Peppermint Candy (박하사탕, Lee Chang-dong, 1999)

Peppermint Candy 4K posterA wise man once said that the tragedy of life is that you have to live it forwards but it can only be understood in reverse. Lee Chang-dong’s second feature, the poignantly titled Peppermint Candy (박하사탕, Bakha Satang), lays bare the wounded innocence of 20th century Korea through the story of one man betrayed by the world in which he lived, eventually destroying himself in a protracted act of self-harm intended as a perverse attempt either at atonement or grudging conformity with a society he could not resist.

Beginning and ending with a picnic, Lee opens in 1999 as a hopelessly drunk Yong-ho (Sol Kyung-gu) crashes a reunion party he wasn’t technically invited to held to mark 20 years of friendship among former factory workers now approaching middle age. Dressed in a suit which looks somehow wrong on him, Yong-ho hogs the karaoke mic to sing a maudlin song about failed love, dances wildly, and sobs with the crushing hopelessness of a man entirely alone in the world. While his old friends try to reclaim the cheerful atmosphere, he climbs up to a nearby railway bridge where he waits for a train with outstretched arms, screaming “I’m going back” as he prepares to greet it.

Yong-ho does indeed “go back” as the train bears us ceaselessly back into the past, showing us the moments of Yong-ho’s life which struck him like a hammer to the soul and turned him into the defeated figure on the railway bridge, howling into the wind. At 40, Yong-ho is a hollowed out shell of a man, divorced and living in a greenhouse after falling foul of the volatile late ‘90s stock market, subsequently cheated out of all his money and the possibility of a new start by a man he thought was his friend. Given what we later learn about the middle-aged Yong-ho, it’s difficult to believe he had any kind of friends at all, and even if we’re conditioned to pity him as a man already dead he does nothing to earn our sympathy, cheating a poor roadside coffee seller out of a few pennies and then quietly smirking to himself in the safety of his car.

Yet, he begins to soften when a kindly man shows up and tells him that his first love, Sun-im (Moon So-ri) – now apparently this good man’s wife, is close to death and wants to see him one last time never having given up on the man he once was. Given the suit which doesn’t suit him by Sun-Im’s husband so that she won’t realise Yong-ho has made a mess of his life and be upset, Yong-ho stops to pick up a small jar filled with the titular “peppermint candy”, suddenly revealing that perhaps he never quite gave up on that man either and that may be his tragedy.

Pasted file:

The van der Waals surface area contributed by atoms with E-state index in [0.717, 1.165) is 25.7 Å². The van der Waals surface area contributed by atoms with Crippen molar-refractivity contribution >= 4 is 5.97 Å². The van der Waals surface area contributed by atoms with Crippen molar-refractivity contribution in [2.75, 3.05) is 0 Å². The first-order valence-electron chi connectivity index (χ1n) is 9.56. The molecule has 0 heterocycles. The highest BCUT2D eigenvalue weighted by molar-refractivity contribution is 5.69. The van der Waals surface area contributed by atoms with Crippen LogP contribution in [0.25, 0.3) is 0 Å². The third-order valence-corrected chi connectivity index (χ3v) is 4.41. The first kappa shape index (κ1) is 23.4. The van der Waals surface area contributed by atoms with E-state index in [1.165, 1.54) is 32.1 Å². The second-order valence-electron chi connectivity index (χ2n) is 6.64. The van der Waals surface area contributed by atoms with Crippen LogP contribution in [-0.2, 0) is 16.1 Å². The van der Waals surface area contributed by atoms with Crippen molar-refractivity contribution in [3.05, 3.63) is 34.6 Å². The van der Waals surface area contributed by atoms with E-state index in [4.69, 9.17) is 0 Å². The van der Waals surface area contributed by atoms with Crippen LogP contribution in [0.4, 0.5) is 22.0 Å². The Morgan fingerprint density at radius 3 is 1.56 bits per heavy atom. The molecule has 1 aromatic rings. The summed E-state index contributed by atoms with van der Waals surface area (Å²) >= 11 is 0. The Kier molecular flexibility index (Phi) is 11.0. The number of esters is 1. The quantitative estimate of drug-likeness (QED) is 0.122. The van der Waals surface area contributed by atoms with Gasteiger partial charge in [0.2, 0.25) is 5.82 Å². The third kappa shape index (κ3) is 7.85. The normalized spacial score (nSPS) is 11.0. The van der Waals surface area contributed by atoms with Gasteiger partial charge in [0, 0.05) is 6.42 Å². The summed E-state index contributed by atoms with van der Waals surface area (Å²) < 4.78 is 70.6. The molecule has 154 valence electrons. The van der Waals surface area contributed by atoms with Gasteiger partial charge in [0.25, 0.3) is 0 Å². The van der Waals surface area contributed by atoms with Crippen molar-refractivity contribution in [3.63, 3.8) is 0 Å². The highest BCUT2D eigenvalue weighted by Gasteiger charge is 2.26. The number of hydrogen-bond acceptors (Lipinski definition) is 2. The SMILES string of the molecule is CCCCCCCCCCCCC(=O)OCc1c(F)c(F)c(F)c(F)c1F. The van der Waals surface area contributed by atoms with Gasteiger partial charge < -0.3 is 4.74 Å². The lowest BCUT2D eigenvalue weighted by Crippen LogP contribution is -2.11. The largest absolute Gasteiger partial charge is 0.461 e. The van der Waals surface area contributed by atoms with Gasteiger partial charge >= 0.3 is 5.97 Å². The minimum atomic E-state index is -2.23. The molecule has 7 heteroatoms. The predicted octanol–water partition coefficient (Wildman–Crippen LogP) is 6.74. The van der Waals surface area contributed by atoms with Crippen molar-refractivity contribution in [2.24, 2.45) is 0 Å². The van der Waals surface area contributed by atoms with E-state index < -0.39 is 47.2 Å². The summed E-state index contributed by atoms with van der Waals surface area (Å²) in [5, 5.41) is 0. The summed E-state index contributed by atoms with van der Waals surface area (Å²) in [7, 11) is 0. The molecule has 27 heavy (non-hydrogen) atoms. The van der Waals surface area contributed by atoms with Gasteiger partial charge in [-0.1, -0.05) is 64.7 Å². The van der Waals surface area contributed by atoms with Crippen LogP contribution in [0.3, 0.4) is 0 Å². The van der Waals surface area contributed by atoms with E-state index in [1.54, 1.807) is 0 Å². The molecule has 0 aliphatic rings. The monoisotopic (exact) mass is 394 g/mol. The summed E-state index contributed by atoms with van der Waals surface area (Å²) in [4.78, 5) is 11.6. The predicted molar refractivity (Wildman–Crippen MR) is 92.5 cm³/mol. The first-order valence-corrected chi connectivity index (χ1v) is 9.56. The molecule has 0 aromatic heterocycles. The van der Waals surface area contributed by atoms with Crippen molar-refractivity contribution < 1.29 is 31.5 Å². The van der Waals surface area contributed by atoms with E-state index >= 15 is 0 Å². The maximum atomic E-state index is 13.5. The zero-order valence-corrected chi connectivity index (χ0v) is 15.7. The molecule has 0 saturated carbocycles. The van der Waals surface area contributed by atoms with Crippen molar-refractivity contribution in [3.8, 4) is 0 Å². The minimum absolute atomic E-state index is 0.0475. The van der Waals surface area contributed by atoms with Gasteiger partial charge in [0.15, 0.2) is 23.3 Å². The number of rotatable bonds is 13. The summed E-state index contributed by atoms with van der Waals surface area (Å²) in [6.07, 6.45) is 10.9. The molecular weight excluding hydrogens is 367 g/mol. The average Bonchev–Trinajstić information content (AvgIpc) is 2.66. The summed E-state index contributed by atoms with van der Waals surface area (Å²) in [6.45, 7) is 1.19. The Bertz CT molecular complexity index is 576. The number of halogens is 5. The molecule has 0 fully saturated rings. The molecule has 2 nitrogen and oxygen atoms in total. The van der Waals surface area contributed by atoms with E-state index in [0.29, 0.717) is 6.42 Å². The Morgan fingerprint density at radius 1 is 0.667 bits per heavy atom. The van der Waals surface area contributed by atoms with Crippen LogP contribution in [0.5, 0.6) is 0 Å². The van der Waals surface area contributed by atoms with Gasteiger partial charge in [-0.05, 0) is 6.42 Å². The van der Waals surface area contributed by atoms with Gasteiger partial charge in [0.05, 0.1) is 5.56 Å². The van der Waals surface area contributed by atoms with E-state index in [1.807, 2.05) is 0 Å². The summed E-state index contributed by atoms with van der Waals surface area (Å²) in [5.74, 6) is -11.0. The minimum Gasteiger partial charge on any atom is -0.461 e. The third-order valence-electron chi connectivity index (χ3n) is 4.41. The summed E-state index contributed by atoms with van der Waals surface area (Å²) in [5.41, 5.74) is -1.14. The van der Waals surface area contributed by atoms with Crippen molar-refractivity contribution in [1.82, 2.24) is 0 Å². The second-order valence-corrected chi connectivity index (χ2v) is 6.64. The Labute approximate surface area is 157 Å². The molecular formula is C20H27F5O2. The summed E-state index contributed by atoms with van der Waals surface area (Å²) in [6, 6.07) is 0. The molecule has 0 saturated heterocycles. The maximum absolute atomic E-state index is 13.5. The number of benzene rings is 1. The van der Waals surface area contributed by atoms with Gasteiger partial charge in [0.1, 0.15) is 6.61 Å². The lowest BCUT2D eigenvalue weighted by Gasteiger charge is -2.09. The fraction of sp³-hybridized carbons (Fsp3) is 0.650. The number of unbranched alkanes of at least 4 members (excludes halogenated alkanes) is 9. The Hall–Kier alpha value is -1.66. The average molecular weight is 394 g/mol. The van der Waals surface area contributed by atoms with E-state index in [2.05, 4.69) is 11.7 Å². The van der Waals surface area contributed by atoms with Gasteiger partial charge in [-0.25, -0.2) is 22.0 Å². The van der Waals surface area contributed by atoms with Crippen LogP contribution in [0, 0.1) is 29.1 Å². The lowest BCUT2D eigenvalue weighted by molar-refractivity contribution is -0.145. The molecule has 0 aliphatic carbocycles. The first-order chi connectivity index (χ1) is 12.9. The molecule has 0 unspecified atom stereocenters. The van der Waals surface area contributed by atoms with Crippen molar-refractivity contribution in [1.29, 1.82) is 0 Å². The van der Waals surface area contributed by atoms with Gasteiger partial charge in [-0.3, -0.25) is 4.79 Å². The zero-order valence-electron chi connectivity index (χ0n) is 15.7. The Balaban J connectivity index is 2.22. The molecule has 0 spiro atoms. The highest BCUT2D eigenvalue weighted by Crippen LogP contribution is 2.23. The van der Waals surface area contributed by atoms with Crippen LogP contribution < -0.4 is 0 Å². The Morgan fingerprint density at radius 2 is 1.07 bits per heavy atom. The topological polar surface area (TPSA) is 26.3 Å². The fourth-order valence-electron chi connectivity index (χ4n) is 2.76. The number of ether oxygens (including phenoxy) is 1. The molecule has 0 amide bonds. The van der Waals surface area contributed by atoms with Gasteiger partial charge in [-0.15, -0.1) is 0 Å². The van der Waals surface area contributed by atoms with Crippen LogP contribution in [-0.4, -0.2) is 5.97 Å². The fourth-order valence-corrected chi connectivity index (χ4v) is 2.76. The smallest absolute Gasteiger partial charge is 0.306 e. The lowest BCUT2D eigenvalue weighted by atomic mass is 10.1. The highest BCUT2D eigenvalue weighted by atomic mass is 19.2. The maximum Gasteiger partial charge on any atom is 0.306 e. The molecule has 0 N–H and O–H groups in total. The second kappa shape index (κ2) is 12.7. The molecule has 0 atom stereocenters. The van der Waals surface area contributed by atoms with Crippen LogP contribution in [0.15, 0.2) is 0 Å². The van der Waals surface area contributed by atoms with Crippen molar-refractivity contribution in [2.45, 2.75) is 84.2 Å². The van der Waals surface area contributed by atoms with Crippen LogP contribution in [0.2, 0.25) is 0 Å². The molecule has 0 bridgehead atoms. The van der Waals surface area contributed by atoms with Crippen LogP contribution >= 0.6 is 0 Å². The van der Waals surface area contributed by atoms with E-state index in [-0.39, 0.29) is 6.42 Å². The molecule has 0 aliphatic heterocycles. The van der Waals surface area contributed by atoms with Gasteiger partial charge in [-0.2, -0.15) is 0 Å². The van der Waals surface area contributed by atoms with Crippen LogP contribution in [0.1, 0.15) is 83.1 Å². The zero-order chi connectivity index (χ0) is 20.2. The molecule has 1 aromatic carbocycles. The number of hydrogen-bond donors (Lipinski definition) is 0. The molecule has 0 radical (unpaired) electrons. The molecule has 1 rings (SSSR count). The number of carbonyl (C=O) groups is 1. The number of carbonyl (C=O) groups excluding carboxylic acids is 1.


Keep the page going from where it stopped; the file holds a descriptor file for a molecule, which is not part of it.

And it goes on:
Before he was an arch capitalist making a few shady bucks in the pre-financial crisis economic boomtown of the newly democratised Korea, Yong-ho was a policeman working for the authoritarian government brutally torturing teenage democracy activists during the dying days of the regime. As a young rookie we see him squeamishly try to resist, only to be pressured into violence and then snap. The suspect fouls Yong-ho’s hand with the kind of smell that never really washes off, but it’s just one more stop on Yong-ho’s journey to spiritual ruination. Finally we reach his breaking point, in Gwangju in 1980, where his soul is forever soiled.

The Gwangju Massacre, in the story of Yong-ho’s life which is also the story of Korea, is the great festering wound which can never be healed. He carries it with him in an intermittent limp that resurfaces at times of emotional difficulty, and convinces himself that he is unworthy of everything good or innocent in the world. He breaks with Sun-im, cruelly betraying her faith in him with a crude gesture that wounds them both equally, mutually understood as a perverse act of kindness. Becoming what he thinks he’s supposed to be, what this society has made him, he wilfully destroys himself in a decades-long act of self harm that leads only back to the train which haunts him throughout all of his encounters, so painfully central to the arc of his life. Literally railroaded by an inexorable fate, Yong-ho lacks the will to resist believing he is no better than the hand he has been dealt but consumed by self-loathing and infinite regret. There is no way back, only forward, but for Yong-ho, and perhaps for Korea, Lee sees only one way out and the soft of heart will not survive it.